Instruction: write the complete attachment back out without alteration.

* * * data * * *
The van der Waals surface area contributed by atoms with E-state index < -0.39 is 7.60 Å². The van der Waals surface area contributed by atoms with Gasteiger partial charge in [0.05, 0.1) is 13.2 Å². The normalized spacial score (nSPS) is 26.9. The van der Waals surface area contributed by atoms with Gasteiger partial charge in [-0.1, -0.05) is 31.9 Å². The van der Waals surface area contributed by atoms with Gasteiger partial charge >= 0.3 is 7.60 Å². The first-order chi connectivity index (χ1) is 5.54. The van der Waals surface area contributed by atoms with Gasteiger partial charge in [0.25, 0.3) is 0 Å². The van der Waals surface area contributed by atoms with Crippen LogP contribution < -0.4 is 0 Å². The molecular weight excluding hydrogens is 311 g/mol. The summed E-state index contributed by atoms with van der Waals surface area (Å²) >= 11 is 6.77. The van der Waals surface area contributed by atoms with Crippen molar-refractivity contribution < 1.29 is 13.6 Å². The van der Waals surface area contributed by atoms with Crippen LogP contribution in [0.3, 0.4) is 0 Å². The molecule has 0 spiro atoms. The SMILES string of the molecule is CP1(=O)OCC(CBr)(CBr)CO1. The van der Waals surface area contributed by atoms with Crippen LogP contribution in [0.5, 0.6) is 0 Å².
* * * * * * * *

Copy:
The van der Waals surface area contributed by atoms with E-state index < -0.39 is 7.60 Å². The van der Waals surface area contributed by atoms with Gasteiger partial charge in [0.05, 0.1) is 13.2 Å². The normalized spacial score (nSPS) is 26.9. The van der Waals surface area contributed by atoms with Gasteiger partial charge in [-0.1, -0.05) is 31.9 Å². The van der Waals surface area contributed by atoms with Gasteiger partial charge >= 0.3 is 7.60 Å². The first-order chi connectivity index (χ1) is 5.54. The van der Waals surface area contributed by atoms with Gasteiger partial charge in [0.25, 0.3) is 0 Å². The van der Waals surface area contributed by atoms with Crippen LogP contribution < -0.4 is 0 Å². The molecular weight excluding hydrogens is 311 g/mol. The summed E-state index contributed by atoms with van der Waals surface area (Å²) >= 11 is 6.77. The van der Waals surface area contributed by atoms with Crippen molar-refractivity contribution < 1.29 is 13.6 Å². The van der Waals surface area contributed by atoms with Crippen LogP contribution in [0.3, 0.4) is 0 Å². The molecule has 0 spiro atoms. The SMILES string of the molecule is CP1(=O)OCC(CBr)(CBr)CO1. The van der Waals surface area contributed by atoms with Crippen LogP contribution in [0.5, 0.6) is 0 Å².